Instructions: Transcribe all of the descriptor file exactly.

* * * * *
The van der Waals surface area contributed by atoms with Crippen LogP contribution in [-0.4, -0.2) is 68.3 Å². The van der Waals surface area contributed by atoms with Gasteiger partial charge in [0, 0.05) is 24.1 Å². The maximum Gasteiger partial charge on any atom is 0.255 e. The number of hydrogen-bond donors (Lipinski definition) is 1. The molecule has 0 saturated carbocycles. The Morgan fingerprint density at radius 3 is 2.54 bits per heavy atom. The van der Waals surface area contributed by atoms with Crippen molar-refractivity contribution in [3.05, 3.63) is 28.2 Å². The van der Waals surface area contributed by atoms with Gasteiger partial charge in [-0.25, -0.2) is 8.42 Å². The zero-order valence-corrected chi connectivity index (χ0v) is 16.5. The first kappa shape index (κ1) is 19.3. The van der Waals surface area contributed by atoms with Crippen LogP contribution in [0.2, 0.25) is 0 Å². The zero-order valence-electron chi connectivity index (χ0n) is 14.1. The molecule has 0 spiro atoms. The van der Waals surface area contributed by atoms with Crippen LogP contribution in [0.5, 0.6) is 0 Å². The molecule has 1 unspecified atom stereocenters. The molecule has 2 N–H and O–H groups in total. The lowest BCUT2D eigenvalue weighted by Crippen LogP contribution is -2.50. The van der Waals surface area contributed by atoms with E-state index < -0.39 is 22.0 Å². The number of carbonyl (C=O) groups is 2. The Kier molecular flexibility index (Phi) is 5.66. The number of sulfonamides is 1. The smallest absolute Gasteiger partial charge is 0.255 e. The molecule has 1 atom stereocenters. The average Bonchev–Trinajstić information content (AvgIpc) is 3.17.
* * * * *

The van der Waals surface area contributed by atoms with Crippen LogP contribution in [-0.4, -0.2) is 68.3 Å². The van der Waals surface area contributed by atoms with Gasteiger partial charge in [0, 0.05) is 24.1 Å². The maximum Gasteiger partial charge on any atom is 0.255 e. The number of hydrogen-bond donors (Lipinski definition) is 1. The molecule has 0 saturated carbocycles. The Morgan fingerprint density at radius 3 is 2.54 bits per heavy atom. The van der Waals surface area contributed by atoms with Crippen molar-refractivity contribution in [3.05, 3.63) is 28.2 Å². The van der Waals surface area contributed by atoms with Gasteiger partial charge in [-0.25, -0.2) is 8.42 Å². The zero-order valence-corrected chi connectivity index (χ0v) is 16.5. The first kappa shape index (κ1) is 19.3. The van der Waals surface area contributed by atoms with Crippen LogP contribution in [0.2, 0.25) is 0 Å². The zero-order valence-electron chi connectivity index (χ0n) is 14.1. The molecule has 0 spiro atoms. The van der Waals surface area contributed by atoms with Crippen LogP contribution in [0.5, 0.6) is 0 Å². The molecule has 1 unspecified atom stereocenters. The molecule has 2 N–H and O–H groups in total. The lowest BCUT2D eigenvalue weighted by Crippen LogP contribution is -2.50. The van der Waals surface area contributed by atoms with E-state index < -0.39 is 22.0 Å². The number of carbonyl (C=O) groups is 2. The Kier molecular flexibility index (Phi) is 5.66. The number of sulfonamides is 1. The smallest absolute Gasteiger partial charge is 0.255 e. The molecule has 1 atom stereocenters. The average Bonchev–Trinajstić information content (AvgIpc) is 3.17.